Today Maxim Mozgovoy, from the University of Joensuu, defended his dissertation titled “Enhancing Computer-Aided Plagiarism Detection” against his opponent Prof. Kinshuk, from Athabasca University. After responding to 18 slides-worth of pointed and well-thought through questions, Maxim had a look of relief on his face as Prof. Kinshuk announced that he would recommend Maxim and his dissertation work worthy of the position of a doctorate.
The floor was then opened for questions from the audience, and as is typical in Finland no questions were asked. Had it been part of Finnish etiquette for people to ask questions and had I known more about the computer science discipline, here is what I would have asked:
“Your opponent questioned how you would distinguish your work as research instead of simply as software development, and I have three related questions to this. Your research questions on page 9 can be answered a hundred different ways. It is typical in most fields to document your particular approach to solving the problems/answering the questions, making explicit some of the strengths, limitations, and assumptions and some justification regarding the framework you chose for as the way that you wanted to go about answering those questions. (1) Did you have a framework (sometimes called a methodology) for answering your research questions? (2) If so, what was it? (3) If so, why did you not write a section about it in any of your papers or in the dissertation as a whole?”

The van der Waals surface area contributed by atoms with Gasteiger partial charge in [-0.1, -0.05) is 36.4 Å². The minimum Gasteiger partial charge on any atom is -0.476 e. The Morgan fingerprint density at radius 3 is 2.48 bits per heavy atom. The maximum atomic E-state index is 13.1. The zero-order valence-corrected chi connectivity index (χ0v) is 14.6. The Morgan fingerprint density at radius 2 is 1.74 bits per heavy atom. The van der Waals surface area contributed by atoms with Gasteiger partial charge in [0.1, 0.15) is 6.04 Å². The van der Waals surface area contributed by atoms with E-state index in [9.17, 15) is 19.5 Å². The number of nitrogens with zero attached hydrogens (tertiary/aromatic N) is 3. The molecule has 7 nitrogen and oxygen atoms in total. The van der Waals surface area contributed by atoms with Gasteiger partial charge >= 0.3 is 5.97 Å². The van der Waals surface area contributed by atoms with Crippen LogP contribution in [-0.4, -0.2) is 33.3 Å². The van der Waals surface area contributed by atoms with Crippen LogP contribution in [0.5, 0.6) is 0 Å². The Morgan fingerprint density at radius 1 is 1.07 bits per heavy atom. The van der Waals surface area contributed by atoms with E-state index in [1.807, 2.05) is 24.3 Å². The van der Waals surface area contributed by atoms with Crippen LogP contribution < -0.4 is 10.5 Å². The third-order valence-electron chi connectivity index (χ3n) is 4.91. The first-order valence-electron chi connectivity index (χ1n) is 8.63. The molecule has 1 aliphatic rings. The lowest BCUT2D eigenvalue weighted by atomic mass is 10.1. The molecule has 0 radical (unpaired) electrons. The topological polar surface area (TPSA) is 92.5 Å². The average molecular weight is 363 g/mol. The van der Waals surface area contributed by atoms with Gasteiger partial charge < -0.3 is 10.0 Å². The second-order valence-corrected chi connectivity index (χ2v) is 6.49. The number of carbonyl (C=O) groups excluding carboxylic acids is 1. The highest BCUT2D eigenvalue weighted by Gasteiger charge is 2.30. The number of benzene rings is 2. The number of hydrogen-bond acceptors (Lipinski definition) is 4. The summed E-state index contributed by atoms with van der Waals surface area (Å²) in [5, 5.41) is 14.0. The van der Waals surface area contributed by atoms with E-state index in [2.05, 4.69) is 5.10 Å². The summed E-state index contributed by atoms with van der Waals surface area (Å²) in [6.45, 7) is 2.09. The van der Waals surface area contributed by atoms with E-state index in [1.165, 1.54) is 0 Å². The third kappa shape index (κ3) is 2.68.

Afterward I talked with Erkki and Kinshuk about this, and they indicated that it is much less likely for those in computer science (specifically when dealing with algorithm development) or mathematics to have such a section. Although it is more typical to have a methodology section in hypothesis-based research, I still wonder if it would be good in any dissertation to at least make some effort to understand and explicitly state what assumptions (along with their underlying strengths and weaknesses) went into the approach chosen for the research.